• Many ready-to-eat cereals contain a lot of sodium. Regular and quick-cooking cereals are much lower in sodium than instant cereals in individual serving packets, especially if you omit salt during cooking.
• Try low sodium crackers such as rice cakes, crispbreads, melba toast and zwieback.
• Avoid adding extra salt to your foods. Taste your food first!
• At salad bars, go easy on the salad dressings, toppings such as cheese, sunflower seeds and bacon bits; and creamy salads such as potato, macaroni and coleslaw.
• Try reduced-sodium varieties of mayonnaise, salad dressings and other condiments, as well as "no-salt added" varieties of tomatoes, tomato sauces and other canned foods.
• Choose foods that are naturally low in sodium.
• Read nutrition labels to find out how much sodium is in the food you are eating.
• Use herbs and spices in place of salt when following recipes.
• Blend equal parts of dried basil, oregano, garlic powder and a pinch of red pepper flakes for a different kind of taste and use this mixture instead of salt.
• Marinate meats in a mixture of orange juice, dried tarragon leaves and ground pepper.
• Avoid using boxed rice mixes - they are high in sodium.
Caution: Many brands of salt substitutes contain potassium instead of sodium, and potassium can interact with some blood pressure medications. Consult with your physician before using potassium-containing salt substitutes.
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To get an idea as to how much salt you are consuming, place a square of wax paper or foil on a flat surface. Pretend there is food on the paper and salt it as you would if it contained food. Carefully fold the paper or foil in half and pour the salt into a measuring spoon. If you used about 1⁄8 of a teaspoon of salt, you have added 250 milligrams of sodium to your food.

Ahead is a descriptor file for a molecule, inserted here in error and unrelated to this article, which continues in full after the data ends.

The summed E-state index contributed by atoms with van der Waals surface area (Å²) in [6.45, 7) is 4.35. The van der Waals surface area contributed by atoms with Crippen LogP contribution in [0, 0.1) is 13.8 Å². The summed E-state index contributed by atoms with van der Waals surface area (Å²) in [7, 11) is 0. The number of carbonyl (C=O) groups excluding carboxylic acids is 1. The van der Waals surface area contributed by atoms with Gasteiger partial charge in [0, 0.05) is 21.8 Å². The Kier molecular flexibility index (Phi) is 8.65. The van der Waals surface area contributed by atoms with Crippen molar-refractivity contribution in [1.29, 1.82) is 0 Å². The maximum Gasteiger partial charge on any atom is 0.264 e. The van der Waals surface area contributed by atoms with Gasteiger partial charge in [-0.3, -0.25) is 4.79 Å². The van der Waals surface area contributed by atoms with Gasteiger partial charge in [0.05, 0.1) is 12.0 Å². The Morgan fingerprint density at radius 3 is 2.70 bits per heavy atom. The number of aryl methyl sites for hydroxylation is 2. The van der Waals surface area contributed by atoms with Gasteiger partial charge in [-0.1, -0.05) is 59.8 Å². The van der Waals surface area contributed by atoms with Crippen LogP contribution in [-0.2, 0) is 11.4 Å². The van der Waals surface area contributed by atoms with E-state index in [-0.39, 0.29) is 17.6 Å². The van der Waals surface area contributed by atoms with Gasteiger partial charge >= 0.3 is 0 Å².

Spice It Up
Flavor your foods with these herbs and spices instead of salt:
Meat, Poultry And Fish
Beef: Bay leaf, marjoram, nutmeg, onion, pepper, sage, thyme, garlic
Lamb: Curry powder, garlic, rosemary, mint, pineapple
Pork: Garlic, onion, sage, pepper, oregano, applesauce
Veal: Bay leaf, curry powder, ginger, marjoram, oregano
Chicken: Ginger, marjoram, oregano, paprika, poultry seasoning, rosemary, sage, tarragon, thyme, lemon juice, pepper
Fish: Curry powder, dill, dry mustard, lemon juice, marjoram, paprika, pepper, bay leaf
Carrots: Cinnamon, cloves, marjoram, nutmeg, rosemary, sage
Corn: Cumin, curry powder, onion, paprika, parsley, pimiento
Cucumbers: Chives, dill, garlic, vinegar
Green beans: Dill, curry powder, lemon juice, marjoram, oregano, tarragon, thyme
Greens: Onion, pepper, vinegar
Peas:Ginger, marjoram, onion, parsley, sage
Potatoes: Dill, garlic, onion, paprika, parsley, sage, green pepper
Summer Squash: Cloves, curry powder, marjoram, nutmeg, rosemary, sage
Winter Squash: Cinnamon, ginger, nutmeg, onion, brown sugar
Tomatoes: Basil, bay leaf, dill, marjoram, onion, oregano, parsley, pepper
Food alone does not make you healthy. Good health also depends on your heredity, environment, the health care you receive, and your lifestyle – how much you exercise and whether you smoke, drink or abuse drugs, for example. For more information about salt, talk with your physician or a registered dietitian.